Youth subculture - a minority youth culture whose distinctiveness depended largely on the social class and ethnic background of its members; often characterized by its adoption of a particular music genre
The meaning, formation and behaviour of youth cultures have been the subject of research since the 1930s. In August 2011, England witnessed a number of ‘youth’ riots in several London Boroughs, Birmingham and Bristol.
The following article was published in The Guardian newspaper in December 1999. You can find the original article online by clicking here.
'They blast the flesh off humans! Teenage hoodlums from another world on a horrendous ray-gun rampage!" So ran the promotion for the 1959 film Teenagers From Outer Space, in the days when teenagers were viewed by grown-ups as deviant, difficult and scary.
The emergence of this thing called "youth culture" is a distinctly 20th-century phenomenon; the collision of increased standards of living, more leisure time, the explosion of post-war consumer culture and wider psychological research into adolescents all contributed to the formation of this new social category defined by age. Previously, the rite of passage between childhood and adult life had not been so clearly demarcated -this is not to say that young adults didn't have their own activities before the invention of Brylcreem and crepe soles (youth gangs were common in Victorian Britain, for example) but it hadn't before been defined or packaged as a culture.
Once "invented", the "youth culture" provoked a variety of often contradictory responses: youth was dangerous, misunderstood, the future, a new consumer group. British post-war youth culture emerged primarily in response to the American popular culture centred on rock 'n' roll. The 1955 film Blackboard Jungle, with its soundtrack featuring Bill Haley And The Comets' Rock Around The Clock, was a defining moment, inspiring people to dance in the aisles (and some to slash seats).
The fear was not only of hoodlums but also of the creeping Americanisation of British culture. But the impact of imported US films and music did not lead to cultural homogenisation; instead, it inspired a series of spectacular - and distinctly British - youth subcultures from the mid-50s to the late-70s: teds (quiffs, Elvis, flick-knives, crepe soles, working-class London origins circa 1953, drug of choice: alcohol); mods (Jamaican-rudeboy/Italian-cool style, US soul, purple hearts, The Small Faces, scooters, working-class London origins circa 1963, drug of choice: amphetamines); skinheads (Jamaican ska, exaggerated white, British, working-class masculinity, contrasting starkly with middle-class hippiedom of the same period, boots, braces, shaved heads and violence, sometimes racist, late 60s origins, drug of choice: amphetamines); punk (Sex Pistols, spit, bondage, swastikas, circa 1976, drug of choice: glue and amphetamines).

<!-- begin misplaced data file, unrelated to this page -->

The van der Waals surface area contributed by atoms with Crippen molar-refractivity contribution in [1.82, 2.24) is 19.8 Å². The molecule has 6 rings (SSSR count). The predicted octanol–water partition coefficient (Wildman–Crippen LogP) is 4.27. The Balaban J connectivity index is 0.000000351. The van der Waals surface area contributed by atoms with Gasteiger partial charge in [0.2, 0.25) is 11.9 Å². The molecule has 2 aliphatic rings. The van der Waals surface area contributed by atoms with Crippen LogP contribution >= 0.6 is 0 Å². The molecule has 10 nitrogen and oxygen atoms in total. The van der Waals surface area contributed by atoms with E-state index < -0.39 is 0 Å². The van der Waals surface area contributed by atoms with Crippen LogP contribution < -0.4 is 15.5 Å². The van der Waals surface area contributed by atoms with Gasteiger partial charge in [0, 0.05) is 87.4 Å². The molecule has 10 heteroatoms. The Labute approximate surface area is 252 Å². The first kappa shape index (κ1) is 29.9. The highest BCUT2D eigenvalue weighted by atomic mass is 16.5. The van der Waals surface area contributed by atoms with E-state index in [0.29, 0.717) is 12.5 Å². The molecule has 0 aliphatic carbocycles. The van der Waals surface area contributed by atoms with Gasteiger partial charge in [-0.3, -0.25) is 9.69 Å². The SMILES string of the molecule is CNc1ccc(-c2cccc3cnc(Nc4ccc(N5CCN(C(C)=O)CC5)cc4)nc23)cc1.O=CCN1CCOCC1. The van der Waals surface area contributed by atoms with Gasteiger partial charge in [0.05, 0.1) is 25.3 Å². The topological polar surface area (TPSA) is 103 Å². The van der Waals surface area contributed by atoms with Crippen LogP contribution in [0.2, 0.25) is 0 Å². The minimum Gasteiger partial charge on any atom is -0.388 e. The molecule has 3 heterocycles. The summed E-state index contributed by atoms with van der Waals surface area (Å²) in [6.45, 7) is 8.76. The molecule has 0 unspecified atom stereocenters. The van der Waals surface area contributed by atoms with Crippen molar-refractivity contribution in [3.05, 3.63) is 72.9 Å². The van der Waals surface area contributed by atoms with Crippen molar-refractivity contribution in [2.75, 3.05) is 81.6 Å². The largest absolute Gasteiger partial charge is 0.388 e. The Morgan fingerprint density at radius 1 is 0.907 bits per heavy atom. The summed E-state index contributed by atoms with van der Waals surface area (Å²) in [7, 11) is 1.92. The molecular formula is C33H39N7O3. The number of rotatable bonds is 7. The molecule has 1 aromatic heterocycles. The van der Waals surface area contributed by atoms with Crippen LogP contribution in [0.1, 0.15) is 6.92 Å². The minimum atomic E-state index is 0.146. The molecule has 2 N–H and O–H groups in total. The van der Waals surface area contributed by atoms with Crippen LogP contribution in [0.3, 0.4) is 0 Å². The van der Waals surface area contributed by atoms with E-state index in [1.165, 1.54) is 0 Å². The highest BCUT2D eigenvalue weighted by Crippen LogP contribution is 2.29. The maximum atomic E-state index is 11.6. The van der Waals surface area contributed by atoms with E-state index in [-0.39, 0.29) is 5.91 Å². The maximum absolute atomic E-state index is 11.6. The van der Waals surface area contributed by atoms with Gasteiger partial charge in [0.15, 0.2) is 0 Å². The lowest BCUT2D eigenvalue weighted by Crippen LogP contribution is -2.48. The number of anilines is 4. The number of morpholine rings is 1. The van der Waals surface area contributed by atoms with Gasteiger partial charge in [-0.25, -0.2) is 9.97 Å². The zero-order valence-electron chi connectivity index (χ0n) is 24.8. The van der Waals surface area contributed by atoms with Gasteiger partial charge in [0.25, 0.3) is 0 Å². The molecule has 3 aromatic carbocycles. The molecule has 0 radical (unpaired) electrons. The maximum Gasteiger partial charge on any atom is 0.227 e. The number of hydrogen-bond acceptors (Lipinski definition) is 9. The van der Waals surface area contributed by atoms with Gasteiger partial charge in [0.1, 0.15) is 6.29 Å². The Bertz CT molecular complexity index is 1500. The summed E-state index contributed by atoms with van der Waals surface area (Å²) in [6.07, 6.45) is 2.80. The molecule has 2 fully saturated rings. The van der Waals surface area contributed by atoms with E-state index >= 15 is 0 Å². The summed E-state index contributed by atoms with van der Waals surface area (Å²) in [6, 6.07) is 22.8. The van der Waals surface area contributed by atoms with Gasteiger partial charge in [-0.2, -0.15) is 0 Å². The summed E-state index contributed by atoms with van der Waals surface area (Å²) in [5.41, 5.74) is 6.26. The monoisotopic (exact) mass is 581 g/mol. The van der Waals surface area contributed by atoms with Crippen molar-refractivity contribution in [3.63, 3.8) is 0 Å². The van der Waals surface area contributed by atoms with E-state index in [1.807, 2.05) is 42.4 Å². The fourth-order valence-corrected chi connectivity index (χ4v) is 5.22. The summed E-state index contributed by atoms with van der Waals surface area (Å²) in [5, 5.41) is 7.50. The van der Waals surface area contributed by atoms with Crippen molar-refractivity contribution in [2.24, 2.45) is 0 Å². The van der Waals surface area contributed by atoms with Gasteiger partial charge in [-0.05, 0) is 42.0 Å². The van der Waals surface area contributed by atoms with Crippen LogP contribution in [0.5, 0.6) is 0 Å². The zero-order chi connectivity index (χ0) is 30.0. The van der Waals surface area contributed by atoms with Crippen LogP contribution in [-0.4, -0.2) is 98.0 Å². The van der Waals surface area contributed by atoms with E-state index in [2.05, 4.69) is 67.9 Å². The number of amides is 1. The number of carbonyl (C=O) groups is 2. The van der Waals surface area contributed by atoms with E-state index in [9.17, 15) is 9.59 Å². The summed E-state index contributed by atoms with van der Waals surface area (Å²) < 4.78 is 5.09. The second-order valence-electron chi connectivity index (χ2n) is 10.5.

Drug use became a feature of youth subcultures from the Mods onwards - not just any old drugs, but ones that characterised and defined the subculture in question. Mods chose speed because it made them feel smart and invincible; it also gave them the energy to keep on the move, awake at all-nighters (and through work the next day).
Later, within rave culture, drug use - this time, ecstasy - was central to the point of being almost obligatory. Dick Hebdige, acommentator on youth culture, argues that the multicultural nature of post-war Britain was crucial to the formation of many subcultures; each one, he says, should be seen as a response to the presence of black culture in Britain, the ska/rudeboy-inspired two tone movement being a particularly vivid example. The tribes were created through the amalgamation of particular types of cultural goods; music, fashion, hairstyles, politics, drugs, dances - with their boundaries defined through crucial choices: Vespas or Harley-Davidsons, speed or acid, Dr Martens or desert boots. But then, youth culture is full of contradiction: the desire to express individuality by wearing the same clothes as your mates, and rebelling against capitalism at the same time as being a perfect capitalist slave.
Britain also led the way in the study of youth, and its celebration of creativity and resistance, though these studies, naturally, have their favourite subcultures, often overlooking others. (Still, the kiss of death for any subculture is to be "understood" by a sociologist.) By the late 70s and early 80s, youth subculture began to change, and became less gang-oriented.
The regular emergence of new subcultures slowed down, and the first major period of revivals began. It became difficult to identify distinct subcultures, rather than just musical styles. In fact, something weird happened: everyone started behaving like a teenager.
By the 90s, "proper" grown-ups had started to complain that contemporary youth were dull and conformist, and the music of small children became the preferred choice of most teenagers - Pinky & Perky dressed up as Steps.
Today, there are still plenty of new genres of music, but they don't have such visible subcultures affiliated to them. Even something as recent as 80s dance music and rave culture - after its initial, Smiley-faced, ecstasy-fuelled unity - fragmented into a multitude of sub-genres with no definable set of cultural attributes.
Despite society's consistent attempts to regulate youth culture, perhaps the main cause of its demise in recent years is the extension of adolescent behaviour until death by the Edinas and Patsys of this world. Youth culture is now just another lifestyle choice, in which age has become increasingly irrelevant.